Covert Medication Administration Essay

832 Words Feb 27th, 2013 4 Pages
Legal and Ethical Issues in Medication AdministrationKarla ShircliffClinical Pharmacology NR120November 13, 2012
Theresa Wischmann, RN, MSN





AbstractThis paper is about an article I found online, published by The American Academy of Psychiatry and the Law. I found it to be very interesting and relevant in regards to the treatment of non-compliant psychiatric patients. It is about the covert administration of medications to patients, or administering medication without the patient’s knowledge. It presents many legal and ethical questions which I will discuss.

The legal and ethical issues presented by this article are multiple and varied. I was not aware that this practice took place, but I am not surprised that it does.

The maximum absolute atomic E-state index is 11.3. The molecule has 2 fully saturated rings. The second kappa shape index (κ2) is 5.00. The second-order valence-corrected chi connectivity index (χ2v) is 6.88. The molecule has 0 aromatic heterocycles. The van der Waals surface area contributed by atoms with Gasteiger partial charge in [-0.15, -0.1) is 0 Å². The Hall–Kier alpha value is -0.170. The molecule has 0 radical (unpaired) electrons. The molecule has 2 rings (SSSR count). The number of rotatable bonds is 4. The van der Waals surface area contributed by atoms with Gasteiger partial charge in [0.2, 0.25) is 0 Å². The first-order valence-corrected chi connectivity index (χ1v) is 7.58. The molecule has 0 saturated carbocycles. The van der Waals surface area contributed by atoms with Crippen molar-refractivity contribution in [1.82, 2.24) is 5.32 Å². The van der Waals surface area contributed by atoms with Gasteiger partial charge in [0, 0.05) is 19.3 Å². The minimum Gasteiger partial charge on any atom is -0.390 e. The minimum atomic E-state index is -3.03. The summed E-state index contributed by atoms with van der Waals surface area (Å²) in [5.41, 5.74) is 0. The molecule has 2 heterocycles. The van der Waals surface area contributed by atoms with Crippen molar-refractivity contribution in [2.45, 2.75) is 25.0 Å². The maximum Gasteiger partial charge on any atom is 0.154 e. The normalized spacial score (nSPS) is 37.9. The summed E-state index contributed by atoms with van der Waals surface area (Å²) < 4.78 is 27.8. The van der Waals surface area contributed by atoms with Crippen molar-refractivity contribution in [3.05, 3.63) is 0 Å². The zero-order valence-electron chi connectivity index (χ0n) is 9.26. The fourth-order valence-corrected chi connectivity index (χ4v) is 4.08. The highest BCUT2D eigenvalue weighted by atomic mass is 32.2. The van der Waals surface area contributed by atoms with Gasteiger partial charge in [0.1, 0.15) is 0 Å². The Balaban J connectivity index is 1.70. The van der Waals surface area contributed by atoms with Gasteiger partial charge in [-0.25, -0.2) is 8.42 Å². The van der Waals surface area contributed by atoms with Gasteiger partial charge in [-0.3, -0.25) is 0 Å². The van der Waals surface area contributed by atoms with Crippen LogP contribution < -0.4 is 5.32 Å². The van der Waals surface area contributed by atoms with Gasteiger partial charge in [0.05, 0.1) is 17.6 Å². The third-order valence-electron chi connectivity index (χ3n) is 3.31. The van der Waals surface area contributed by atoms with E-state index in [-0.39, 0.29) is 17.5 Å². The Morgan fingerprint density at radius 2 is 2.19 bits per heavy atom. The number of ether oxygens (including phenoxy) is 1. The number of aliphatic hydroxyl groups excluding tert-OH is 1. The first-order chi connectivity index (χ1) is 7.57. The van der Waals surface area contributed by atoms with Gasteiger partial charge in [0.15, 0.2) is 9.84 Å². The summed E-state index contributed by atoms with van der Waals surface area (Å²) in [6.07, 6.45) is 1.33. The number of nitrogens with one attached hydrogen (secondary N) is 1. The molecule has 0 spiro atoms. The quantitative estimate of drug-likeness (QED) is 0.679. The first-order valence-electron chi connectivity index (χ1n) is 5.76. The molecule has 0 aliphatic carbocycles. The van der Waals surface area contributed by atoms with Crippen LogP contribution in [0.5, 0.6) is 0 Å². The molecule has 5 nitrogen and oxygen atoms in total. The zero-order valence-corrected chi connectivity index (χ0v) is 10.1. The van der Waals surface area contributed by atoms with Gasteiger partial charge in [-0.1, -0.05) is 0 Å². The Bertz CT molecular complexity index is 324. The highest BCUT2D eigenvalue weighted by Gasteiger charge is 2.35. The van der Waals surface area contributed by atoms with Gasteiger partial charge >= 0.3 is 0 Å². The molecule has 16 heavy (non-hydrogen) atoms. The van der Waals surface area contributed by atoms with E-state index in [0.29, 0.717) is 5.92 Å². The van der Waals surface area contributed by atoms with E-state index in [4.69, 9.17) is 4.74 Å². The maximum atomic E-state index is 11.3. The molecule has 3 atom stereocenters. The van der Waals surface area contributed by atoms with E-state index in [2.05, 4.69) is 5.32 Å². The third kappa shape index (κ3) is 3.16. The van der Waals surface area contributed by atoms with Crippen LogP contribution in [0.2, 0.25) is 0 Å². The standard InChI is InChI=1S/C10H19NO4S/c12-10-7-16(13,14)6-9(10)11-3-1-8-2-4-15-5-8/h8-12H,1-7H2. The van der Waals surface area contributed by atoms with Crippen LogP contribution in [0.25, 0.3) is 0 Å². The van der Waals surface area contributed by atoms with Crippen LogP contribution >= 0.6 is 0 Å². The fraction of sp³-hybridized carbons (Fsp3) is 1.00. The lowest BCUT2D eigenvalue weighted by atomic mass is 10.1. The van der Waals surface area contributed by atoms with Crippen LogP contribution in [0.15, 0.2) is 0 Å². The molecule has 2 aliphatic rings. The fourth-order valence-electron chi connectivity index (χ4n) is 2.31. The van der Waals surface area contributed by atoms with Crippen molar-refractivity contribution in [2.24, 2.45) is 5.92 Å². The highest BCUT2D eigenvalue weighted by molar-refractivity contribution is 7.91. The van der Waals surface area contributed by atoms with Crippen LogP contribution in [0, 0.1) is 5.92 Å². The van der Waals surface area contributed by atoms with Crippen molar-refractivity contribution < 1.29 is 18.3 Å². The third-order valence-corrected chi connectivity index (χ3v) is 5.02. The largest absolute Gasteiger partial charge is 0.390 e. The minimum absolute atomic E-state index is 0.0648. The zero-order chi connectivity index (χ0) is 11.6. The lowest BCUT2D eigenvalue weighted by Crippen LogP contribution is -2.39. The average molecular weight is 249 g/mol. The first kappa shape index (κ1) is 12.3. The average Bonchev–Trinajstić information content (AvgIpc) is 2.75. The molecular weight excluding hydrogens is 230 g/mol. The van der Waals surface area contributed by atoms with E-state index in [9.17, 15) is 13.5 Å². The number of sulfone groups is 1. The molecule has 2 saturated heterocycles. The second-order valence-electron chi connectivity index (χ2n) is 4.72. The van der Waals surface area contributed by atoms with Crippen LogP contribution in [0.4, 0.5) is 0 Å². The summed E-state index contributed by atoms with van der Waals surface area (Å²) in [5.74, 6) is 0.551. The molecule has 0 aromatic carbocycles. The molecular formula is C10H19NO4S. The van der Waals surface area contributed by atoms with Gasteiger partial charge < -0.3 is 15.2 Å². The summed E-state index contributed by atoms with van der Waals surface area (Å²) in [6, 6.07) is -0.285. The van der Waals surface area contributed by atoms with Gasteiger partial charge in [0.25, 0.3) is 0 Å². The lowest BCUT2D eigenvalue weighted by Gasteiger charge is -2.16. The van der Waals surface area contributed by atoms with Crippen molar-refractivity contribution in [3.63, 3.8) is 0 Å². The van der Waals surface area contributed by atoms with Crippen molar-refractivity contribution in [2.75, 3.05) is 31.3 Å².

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I am inclined to agree with the practice of covert medication administration, but I do believe that it should be regulated, there should be specific guidelines governing the use of this controversial practice, as well as every attempt should be made to involve family members or loved ones in this decision process. The personal beliefs I cite to uphold my advocacy of this practice are that every measure should be taken to keep a patient from committing a harmful act on him/herself, as well as family members and the general public. A bipolar or psychotic patient who is medicationally non-compliant is not capable of making informed decisions and may actually have delusional thought and feelings. Maybe the patient has convinced himself that the world would be better off without him, or someone else. There are any number of scenarios which could arise in this situation, most likely none with a positive outcome. If a tragedy can be avoided by covertly administering a medication to a patient with violent or suicidal thoughts then in my mind there should be no question as to whether or not to follow through. I do of course understand that there are also many legal issues involved as well as ethical. Unfortunately this practice is also used in pediatrics, where informed consent is not required. And, in the case of an emergency, a person detained may be treated with antipsychotic medication over his or her objection…